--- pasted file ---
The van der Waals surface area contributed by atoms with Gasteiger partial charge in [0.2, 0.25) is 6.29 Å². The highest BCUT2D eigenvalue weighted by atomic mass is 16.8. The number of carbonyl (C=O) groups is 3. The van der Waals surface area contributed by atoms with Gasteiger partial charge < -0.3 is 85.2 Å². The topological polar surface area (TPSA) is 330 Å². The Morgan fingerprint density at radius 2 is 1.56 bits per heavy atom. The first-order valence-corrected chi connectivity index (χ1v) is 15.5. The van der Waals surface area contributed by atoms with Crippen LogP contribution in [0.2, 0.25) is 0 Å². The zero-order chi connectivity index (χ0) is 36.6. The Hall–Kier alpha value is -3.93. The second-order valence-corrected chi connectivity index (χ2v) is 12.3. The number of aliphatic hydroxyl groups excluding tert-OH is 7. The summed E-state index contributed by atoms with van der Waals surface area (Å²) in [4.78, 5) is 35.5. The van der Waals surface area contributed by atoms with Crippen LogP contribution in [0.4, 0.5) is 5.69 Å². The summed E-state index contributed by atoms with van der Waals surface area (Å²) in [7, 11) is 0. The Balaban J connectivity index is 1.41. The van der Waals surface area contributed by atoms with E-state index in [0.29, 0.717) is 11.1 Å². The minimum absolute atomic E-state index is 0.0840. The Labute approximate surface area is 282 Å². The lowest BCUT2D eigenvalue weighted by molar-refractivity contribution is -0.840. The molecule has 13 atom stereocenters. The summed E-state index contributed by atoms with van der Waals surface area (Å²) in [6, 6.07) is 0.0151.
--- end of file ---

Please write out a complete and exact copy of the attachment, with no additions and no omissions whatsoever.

The van der Waals surface area contributed by atoms with Gasteiger partial charge in [0.2, 0.25) is 6.29 Å². The highest BCUT2D eigenvalue weighted by atomic mass is 16.8. The number of carbonyl (C=O) groups is 3. The van der Waals surface area contributed by atoms with Gasteiger partial charge < -0.3 is 85.2 Å². The topological polar surface area (TPSA) is 330 Å². The Morgan fingerprint density at radius 2 is 1.56 bits per heavy atom. The first-order valence-corrected chi connectivity index (χ1v) is 15.5. The van der Waals surface area contributed by atoms with Crippen LogP contribution in [0.2, 0.25) is 0 Å². The zero-order chi connectivity index (χ0) is 36.6. The Hall–Kier alpha value is -3.93. The second-order valence-corrected chi connectivity index (χ2v) is 12.3. The number of aliphatic hydroxyl groups excluding tert-OH is 7. The summed E-state index contributed by atoms with van der Waals surface area (Å²) in [4.78, 5) is 35.5. The van der Waals surface area contributed by atoms with Crippen LogP contribution in [0.4, 0.5) is 5.69 Å². The summed E-state index contributed by atoms with van der Waals surface area (Å²) in [7, 11) is 0. The Balaban J connectivity index is 1.41. The van der Waals surface area contributed by atoms with E-state index in [0.29, 0.717) is 11.1 Å². The minimum absolute atomic E-state index is 0.0840. The Labute approximate surface area is 282 Å². The lowest BCUT2D eigenvalue weighted by molar-refractivity contribution is -0.840. The molecule has 13 atom stereocenters. The summed E-state index contributed by atoms with van der Waals surface area (Å²) in [6, 6.07) is 0.0151.